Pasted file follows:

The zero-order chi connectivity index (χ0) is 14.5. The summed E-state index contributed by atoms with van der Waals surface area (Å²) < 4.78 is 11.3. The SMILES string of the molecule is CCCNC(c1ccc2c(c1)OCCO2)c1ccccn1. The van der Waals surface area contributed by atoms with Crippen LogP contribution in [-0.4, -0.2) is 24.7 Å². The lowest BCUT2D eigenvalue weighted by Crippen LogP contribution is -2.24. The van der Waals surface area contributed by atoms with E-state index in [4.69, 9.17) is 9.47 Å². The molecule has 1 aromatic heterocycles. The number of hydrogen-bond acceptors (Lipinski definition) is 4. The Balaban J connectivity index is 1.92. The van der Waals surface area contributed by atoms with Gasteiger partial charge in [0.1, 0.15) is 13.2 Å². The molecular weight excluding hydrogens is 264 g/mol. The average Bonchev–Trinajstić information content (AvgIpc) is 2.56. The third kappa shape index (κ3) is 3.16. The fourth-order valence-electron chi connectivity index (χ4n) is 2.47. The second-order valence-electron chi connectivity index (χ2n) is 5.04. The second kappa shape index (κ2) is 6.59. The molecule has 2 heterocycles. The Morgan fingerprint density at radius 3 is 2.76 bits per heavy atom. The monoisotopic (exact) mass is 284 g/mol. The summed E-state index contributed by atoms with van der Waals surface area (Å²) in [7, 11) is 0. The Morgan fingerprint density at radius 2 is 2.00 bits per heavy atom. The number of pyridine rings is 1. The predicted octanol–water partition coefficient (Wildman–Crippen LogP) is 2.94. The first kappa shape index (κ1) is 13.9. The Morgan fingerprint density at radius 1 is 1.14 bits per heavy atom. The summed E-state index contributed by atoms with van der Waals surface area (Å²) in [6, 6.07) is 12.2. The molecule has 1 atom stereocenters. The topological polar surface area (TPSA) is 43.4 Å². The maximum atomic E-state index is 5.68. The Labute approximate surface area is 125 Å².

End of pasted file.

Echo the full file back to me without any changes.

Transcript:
The zero-order chi connectivity index (χ0) is 14.5. The summed E-state index contributed by atoms with van der Waals surface area (Å²) < 4.78 is 11.3. The SMILES string of the molecule is CCCNC(c1ccc2c(c1)OCCO2)c1ccccn1. The van der Waals surface area contributed by atoms with Crippen LogP contribution in [-0.4, -0.2) is 24.7 Å². The lowest BCUT2D eigenvalue weighted by Crippen LogP contribution is -2.24. The van der Waals surface area contributed by atoms with E-state index in [4.69, 9.17) is 9.47 Å². The molecule has 1 aromatic heterocycles. The number of hydrogen-bond acceptors (Lipinski definition) is 4. The Balaban J connectivity index is 1.92. The van der Waals surface area contributed by atoms with Gasteiger partial charge in [0.1, 0.15) is 13.2 Å². The molecular weight excluding hydrogens is 264 g/mol. The average Bonchev–Trinajstić information content (AvgIpc) is 2.56. The third kappa shape index (κ3) is 3.16. The fourth-order valence-electron chi connectivity index (χ4n) is 2.47. The second-order valence-electron chi connectivity index (χ2n) is 5.04. The second kappa shape index (κ2) is 6.59. The molecule has 2 heterocycles. The Morgan fingerprint density at radius 3 is 2.76 bits per heavy atom. The monoisotopic (exact) mass is 284 g/mol. The summed E-state index contributed by atoms with van der Waals surface area (Å²) in [7, 11) is 0. The Morgan fingerprint density at radius 2 is 2.00 bits per heavy atom. The number of pyridine rings is 1. The predicted octanol–water partition coefficient (Wildman–Crippen LogP) is 2.94. The first kappa shape index (κ1) is 13.9. The Morgan fingerprint density at radius 1 is 1.14 bits per heavy atom. The summed E-state index contributed by atoms with van der Waals surface area (Å²) in [6, 6.07) is 12.2. The molecule has 1 atom stereocenters. The topological polar surface area (TPSA) is 43.4 Å². The maximum atomic E-state index is 5.68. The Labute approximate surface area is 125 Å².